The heart, literally and figuratively, has been the object of fascination for centuries, from the ancient Egyptians' belief that the sacred organ would fly to heaven entombed in a scarab, to the kitsch of Valentine's Day. It was judged in a 1300's BC treatise as the epicenter of anatomy, by theologians and poets since Homer (Achilles spends much of the Odyssey actually having an argument with his heart) as both our communicative interaction with the divine and the muscle that confined our unruliest desires. It has baffled physicians and lyricists alike as the symbol of life, death and love. And in The Sublime Engine, brothers Stephen and Thomas Amidon (a novelist and Kalispell-based cardiologist respectively) graph the biography and conception of the human heart with a rather casual look into the heart's role in history, religion, literature and science.
Condensed into six sections that hurtle forward to relevant periods in cardiology—each is introduced with a creative non-fictional tale that illuminates the mindset of a particular era—it is an informative, albeit slipshod, journey through the chambers of humankind's indomitable machine. While early Hebrews and Christians obsessed over the heart's conversational relationship with their God, Greek medicine came to be dominated by the violent physician Hippocrates (he and his followers allegedly torched the temple of Asklepios for practicing quack healing). Saturated in outmoded Catholic superstition, medieval theorists and doctors envisioned the heart as a kind of throbbing Kindle, written on and powered by the creator. And while dissection would have revealed much about the enigmatic organ, the authors point out, cutting into a cadaver was not permitted until the 14th century, and even then curious physicians were not entirely certain what they were looking for.
Occasionally thrilling, The Sublime Engine is more often an eloquently written timeline. We are informed that urine from postmenopausal nuns was used in the first anti-clotting drug, without being told how this strange discovery was made—and it is the absence of probing details that comprises the book's greatest fault. What kind of author would tease his readers by mentioning a group called the Society for the Recovery of Persons Apparently Drowned and not elaborate it's history? (It's an organization that studies resuscitation, now known as the Royal Humane Society).
Although their approach is haphazard, the Amidons are adept at relating a spacious narrative as they tell the story of the heart's gradual emergence into scientific scrutiny with the revolutionary work of Sir William Harvey, the first to show that blood circulates throughout the body. In a chapter titled "Current Heart," they narrate the achievement of Werner Forssmann, who implanted a catheter into his own heart, the invention of a primitive ECG in the 1880s and Galvani's popularized experiments of electrifying the heart's syncopated language—the basis for the pseudo-science of Frankenstein. Cardiology is portrayed as a tradition of frustration and plodding advances, showing that after decades of research and invention, the heart truly is a state of mind.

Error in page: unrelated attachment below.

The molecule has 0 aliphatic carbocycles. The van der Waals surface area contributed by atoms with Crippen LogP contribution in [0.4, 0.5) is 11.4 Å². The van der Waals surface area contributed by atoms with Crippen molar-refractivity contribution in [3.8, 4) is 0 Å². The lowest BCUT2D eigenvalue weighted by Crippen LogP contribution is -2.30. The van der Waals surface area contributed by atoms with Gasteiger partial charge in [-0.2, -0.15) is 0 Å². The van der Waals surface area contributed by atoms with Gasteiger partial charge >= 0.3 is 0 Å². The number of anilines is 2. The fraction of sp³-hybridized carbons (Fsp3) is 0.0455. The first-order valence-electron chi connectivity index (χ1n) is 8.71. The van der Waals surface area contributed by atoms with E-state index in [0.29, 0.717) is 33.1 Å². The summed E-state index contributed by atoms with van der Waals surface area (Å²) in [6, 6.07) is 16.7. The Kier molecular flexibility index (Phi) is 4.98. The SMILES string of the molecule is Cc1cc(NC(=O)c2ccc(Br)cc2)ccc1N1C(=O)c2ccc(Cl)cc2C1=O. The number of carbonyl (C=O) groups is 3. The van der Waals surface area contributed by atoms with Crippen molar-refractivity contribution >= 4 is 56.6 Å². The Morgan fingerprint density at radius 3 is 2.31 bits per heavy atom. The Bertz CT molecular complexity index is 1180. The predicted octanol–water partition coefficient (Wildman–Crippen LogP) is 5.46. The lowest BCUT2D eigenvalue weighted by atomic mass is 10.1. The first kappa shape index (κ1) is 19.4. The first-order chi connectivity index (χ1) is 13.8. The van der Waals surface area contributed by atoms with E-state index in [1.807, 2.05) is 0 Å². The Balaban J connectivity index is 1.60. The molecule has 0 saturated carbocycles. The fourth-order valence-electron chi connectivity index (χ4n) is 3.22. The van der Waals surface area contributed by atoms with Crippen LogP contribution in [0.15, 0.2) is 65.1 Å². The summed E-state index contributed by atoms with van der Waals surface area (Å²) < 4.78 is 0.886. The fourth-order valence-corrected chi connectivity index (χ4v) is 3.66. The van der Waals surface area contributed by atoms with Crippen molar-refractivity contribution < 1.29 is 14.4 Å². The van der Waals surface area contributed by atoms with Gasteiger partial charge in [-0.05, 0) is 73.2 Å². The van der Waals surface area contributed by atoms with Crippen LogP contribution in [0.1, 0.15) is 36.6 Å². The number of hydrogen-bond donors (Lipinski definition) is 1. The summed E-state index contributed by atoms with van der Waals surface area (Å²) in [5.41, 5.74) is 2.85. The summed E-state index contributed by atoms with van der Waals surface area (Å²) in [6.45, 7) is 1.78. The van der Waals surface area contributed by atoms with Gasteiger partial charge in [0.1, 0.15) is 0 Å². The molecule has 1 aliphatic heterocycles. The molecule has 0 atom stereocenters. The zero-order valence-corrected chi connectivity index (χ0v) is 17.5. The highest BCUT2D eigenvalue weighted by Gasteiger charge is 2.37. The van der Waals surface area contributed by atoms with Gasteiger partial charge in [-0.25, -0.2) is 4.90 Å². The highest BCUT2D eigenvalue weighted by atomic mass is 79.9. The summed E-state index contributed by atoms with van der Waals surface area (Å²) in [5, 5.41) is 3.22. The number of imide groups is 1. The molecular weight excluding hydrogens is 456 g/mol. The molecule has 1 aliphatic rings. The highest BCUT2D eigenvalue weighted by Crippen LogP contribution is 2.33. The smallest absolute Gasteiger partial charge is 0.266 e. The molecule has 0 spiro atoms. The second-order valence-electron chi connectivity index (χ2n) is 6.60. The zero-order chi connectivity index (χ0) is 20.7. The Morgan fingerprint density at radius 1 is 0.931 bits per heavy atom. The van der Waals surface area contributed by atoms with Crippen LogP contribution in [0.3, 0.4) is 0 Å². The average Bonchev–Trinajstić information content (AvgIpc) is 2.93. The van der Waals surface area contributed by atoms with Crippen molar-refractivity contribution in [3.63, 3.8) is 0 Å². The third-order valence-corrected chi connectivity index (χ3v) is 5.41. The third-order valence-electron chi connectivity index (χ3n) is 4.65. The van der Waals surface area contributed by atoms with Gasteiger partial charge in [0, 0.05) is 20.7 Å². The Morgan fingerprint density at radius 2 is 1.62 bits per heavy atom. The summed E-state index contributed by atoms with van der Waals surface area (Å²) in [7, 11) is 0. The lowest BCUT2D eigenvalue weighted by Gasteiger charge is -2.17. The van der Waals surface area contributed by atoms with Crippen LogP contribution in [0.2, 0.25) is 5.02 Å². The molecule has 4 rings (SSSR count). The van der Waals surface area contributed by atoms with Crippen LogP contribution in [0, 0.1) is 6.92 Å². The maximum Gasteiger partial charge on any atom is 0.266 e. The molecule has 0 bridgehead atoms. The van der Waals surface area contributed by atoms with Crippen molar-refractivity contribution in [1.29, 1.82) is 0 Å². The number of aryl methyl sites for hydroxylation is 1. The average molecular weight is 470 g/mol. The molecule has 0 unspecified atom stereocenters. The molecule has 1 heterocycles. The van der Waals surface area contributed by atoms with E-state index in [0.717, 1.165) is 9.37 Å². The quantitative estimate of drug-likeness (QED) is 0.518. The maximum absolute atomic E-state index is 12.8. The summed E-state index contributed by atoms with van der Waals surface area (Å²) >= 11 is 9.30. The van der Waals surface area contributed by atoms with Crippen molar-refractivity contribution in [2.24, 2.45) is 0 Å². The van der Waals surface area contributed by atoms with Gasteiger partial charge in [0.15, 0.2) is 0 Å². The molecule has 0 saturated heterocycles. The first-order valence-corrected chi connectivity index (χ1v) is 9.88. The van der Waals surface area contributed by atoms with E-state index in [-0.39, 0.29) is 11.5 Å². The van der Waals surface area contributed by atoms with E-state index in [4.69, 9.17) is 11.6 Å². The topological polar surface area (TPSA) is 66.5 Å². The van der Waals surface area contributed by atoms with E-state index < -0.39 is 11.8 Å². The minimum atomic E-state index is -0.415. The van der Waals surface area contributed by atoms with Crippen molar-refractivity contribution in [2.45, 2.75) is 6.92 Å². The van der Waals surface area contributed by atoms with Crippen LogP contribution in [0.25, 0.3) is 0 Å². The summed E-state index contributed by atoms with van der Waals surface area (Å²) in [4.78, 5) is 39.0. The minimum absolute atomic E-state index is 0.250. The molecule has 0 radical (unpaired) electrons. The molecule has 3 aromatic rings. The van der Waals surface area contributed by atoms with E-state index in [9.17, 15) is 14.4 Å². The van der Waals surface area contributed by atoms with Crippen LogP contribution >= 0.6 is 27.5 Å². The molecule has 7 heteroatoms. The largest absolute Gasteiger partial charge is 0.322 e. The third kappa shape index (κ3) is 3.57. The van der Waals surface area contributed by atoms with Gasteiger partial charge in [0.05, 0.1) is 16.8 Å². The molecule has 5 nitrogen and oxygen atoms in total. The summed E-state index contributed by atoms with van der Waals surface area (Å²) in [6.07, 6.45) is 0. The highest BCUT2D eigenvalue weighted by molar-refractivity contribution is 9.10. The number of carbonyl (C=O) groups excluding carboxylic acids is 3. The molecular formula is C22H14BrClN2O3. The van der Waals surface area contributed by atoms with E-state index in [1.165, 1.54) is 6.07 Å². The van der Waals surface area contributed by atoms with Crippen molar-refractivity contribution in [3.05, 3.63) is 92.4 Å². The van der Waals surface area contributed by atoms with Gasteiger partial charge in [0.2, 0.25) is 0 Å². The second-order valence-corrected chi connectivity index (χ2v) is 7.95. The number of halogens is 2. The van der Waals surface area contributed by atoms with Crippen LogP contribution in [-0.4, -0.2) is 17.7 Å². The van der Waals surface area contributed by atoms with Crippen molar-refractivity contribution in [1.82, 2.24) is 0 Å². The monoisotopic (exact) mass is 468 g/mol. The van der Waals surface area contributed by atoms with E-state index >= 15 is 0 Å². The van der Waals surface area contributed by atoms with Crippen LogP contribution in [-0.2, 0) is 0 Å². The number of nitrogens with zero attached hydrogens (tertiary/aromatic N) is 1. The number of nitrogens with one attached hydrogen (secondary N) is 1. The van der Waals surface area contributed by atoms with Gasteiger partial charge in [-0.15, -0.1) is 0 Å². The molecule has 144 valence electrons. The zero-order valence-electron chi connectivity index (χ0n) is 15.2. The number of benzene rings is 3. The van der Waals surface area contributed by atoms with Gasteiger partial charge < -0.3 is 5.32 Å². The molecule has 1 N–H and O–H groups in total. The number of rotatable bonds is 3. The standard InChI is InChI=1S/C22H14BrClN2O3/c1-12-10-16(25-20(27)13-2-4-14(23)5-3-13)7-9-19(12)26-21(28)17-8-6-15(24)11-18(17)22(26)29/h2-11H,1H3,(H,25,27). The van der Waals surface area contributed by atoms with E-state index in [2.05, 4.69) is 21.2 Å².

As a cultural guide The Sublime Engine cursorily rummages through the poetry of Dante and Donne, comments on Shakespeare's fixation on the heart as the cause of his characters' extreme bursts of love and psychosis and goes on to examine Damian Hirst's grotesque, anatomical sculptures. While science has usurped the heart from yearning Romantic poets, the authors remark, it has retained its clichés by way of popular films (21 Grams) and insipid advertising ("I Love NY"). The book's frequent lapses into anecdotal lore are some of the more entertaining bits of its literary scope: Thomas Hardy's dog supposedly devoured its owner's heart while Mary Shelley kept her husband's charred organ in her desk. Not to mention the initial process of measuring blood pressure, which involved the trachea of a goose, a dead horse and a small glass tube.
Paradoxically, The Sublime Engine is severely limited by trying to be so unlimited in its cultural and scientific references—stretched far too loosely to thoroughly treat any one thing in full. While spanning the inner world of emotion and the outer one of experiment, the authors' relatively brief book never really becomes more than a useful chronology with a few nifty short stories thrown in. There is nothing significantly wrong with the work's leapfrog, Idiot's Guide approach, except that it reads at times like an abridged edition of a far more authoritative text. Although certainly fascinating and maybe even vital to a culture whose knowledge of the heart is a dumb emoticon, The Sublime Engine's story is one that could be gleaned by following a few links on Wikipedia.
Stephen Amidon and Thomas Amidon read from The Sublime Engine at Shakespeare & Co. Saturday, Feb. 19, at 7 PM. Free.